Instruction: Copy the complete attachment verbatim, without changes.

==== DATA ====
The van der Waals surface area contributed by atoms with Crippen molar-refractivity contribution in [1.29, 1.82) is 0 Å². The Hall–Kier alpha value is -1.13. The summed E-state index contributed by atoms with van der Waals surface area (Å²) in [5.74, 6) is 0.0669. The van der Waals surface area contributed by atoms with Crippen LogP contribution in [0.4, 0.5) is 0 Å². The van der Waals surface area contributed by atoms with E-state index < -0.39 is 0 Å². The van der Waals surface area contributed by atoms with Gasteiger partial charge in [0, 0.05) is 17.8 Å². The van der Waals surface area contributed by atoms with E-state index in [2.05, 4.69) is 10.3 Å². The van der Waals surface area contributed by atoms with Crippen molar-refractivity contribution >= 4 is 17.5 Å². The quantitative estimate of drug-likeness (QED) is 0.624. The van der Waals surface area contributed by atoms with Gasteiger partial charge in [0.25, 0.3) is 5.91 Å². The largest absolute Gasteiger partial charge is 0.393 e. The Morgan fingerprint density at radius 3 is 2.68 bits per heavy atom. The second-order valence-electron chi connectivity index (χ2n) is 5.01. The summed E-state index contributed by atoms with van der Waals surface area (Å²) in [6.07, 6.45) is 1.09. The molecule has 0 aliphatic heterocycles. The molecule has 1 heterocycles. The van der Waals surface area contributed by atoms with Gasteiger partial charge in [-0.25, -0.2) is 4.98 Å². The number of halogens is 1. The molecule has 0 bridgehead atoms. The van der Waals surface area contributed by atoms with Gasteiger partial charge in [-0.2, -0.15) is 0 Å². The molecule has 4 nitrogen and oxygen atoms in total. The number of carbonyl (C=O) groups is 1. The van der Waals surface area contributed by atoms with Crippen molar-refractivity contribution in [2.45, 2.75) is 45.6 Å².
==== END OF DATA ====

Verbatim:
The van der Waals surface area contributed by atoms with Crippen molar-refractivity contribution in [1.29, 1.82) is 0 Å². The Hall–Kier alpha value is -1.13. The summed E-state index contributed by atoms with van der Waals surface area (Å²) in [5.74, 6) is 0.0669. The van der Waals surface area contributed by atoms with Crippen LogP contribution in [0.4, 0.5) is 0 Å². The van der Waals surface area contributed by atoms with E-state index < -0.39 is 0 Å². The van der Waals surface area contributed by atoms with Gasteiger partial charge in [0, 0.05) is 17.8 Å². The van der Waals surface area contributed by atoms with E-state index in [2.05, 4.69) is 10.3 Å². The van der Waals surface area contributed by atoms with Crippen molar-refractivity contribution >= 4 is 17.5 Å². The quantitative estimate of drug-likeness (QED) is 0.624. The van der Waals surface area contributed by atoms with Gasteiger partial charge in [0.25, 0.3) is 5.91 Å². The largest absolute Gasteiger partial charge is 0.393 e. The Morgan fingerprint density at radius 3 is 2.68 bits per heavy atom. The second-order valence-electron chi connectivity index (χ2n) is 5.01. The summed E-state index contributed by atoms with van der Waals surface area (Å²) in [6.07, 6.45) is 1.09. The molecule has 0 aliphatic heterocycles. The molecule has 1 heterocycles. The van der Waals surface area contributed by atoms with Gasteiger partial charge in [-0.25, -0.2) is 4.98 Å². The number of halogens is 1. The molecule has 0 bridgehead atoms. The van der Waals surface area contributed by atoms with Gasteiger partial charge in [-0.2, -0.15) is 0 Å². The molecule has 4 nitrogen and oxygen atoms in total. The number of carbonyl (C=O) groups is 1. The van der Waals surface area contributed by atoms with Crippen molar-refractivity contribution in [2.45, 2.75) is 45.6 Å².